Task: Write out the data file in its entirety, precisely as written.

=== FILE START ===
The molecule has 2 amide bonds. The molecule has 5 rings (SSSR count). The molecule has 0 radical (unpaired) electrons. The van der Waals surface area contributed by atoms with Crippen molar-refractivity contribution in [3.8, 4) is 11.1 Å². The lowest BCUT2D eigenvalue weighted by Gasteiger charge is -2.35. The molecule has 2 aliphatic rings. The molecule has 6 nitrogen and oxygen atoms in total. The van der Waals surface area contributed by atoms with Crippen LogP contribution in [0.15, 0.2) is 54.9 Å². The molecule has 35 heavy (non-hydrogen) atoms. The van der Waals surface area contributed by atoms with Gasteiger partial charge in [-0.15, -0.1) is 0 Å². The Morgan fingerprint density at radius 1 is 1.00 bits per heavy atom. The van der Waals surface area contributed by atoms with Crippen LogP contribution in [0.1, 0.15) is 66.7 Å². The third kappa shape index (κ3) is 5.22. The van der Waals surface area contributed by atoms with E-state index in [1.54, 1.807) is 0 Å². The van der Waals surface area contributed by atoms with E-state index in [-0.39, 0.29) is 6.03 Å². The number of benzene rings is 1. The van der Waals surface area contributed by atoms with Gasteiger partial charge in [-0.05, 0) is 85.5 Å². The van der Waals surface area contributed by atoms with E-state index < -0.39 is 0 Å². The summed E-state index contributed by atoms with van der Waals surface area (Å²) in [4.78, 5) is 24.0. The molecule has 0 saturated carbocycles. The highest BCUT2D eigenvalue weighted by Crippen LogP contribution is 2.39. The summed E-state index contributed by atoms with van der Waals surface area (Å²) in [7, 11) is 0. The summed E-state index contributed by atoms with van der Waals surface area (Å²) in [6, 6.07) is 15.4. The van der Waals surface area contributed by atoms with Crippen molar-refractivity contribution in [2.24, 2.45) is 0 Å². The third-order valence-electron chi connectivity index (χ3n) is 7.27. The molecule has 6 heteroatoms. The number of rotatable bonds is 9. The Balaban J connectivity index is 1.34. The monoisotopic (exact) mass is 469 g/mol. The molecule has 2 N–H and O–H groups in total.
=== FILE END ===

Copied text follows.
The molecule has 2 amide bonds. The molecule has 5 rings (SSSR count). The molecule has 0 radical (unpaired) electrons. The van der Waals surface area contributed by atoms with Crippen molar-refractivity contribution in [3.8, 4) is 11.1 Å². The lowest BCUT2D eigenvalue weighted by Gasteiger charge is -2.35. The molecule has 2 aliphatic rings. The molecule has 6 nitrogen and oxygen atoms in total. The van der Waals surface area contributed by atoms with Crippen LogP contribution in [0.15, 0.2) is 54.9 Å². The molecule has 35 heavy (non-hydrogen) atoms. The van der Waals surface area contributed by atoms with Gasteiger partial charge in [-0.15, -0.1) is 0 Å². The Morgan fingerprint density at radius 1 is 1.00 bits per heavy atom. The van der Waals surface area contributed by atoms with Crippen LogP contribution in [0.1, 0.15) is 66.7 Å². The third kappa shape index (κ3) is 5.22. The van der Waals surface area contributed by atoms with E-state index in [1.54, 1.807) is 0 Å². The van der Waals surface area contributed by atoms with E-state index in [-0.39, 0.29) is 6.03 Å². The number of benzene rings is 1. The van der Waals surface area contributed by atoms with Gasteiger partial charge in [-0.05, 0) is 85.5 Å². The van der Waals surface area contributed by atoms with E-state index < -0.39 is 0 Å². The summed E-state index contributed by atoms with van der Waals surface area (Å²) in [4.78, 5) is 24.0. The molecule has 0 saturated carbocycles. The highest BCUT2D eigenvalue weighted by Crippen LogP contribution is 2.39. The summed E-state index contributed by atoms with van der Waals surface area (Å²) in [7, 11) is 0. The summed E-state index contributed by atoms with van der Waals surface area (Å²) in [6, 6.07) is 15.4. The van der Waals surface area contributed by atoms with Crippen molar-refractivity contribution in [2.24, 2.45) is 0 Å². The third-order valence-electron chi connectivity index (χ3n) is 7.27. The molecule has 6 heteroatoms. The number of rotatable bonds is 9. The Balaban J connectivity index is 1.34. The monoisotopic (exact) mass is 469 g/mol. The molecule has 2 N–H and O–H groups in total.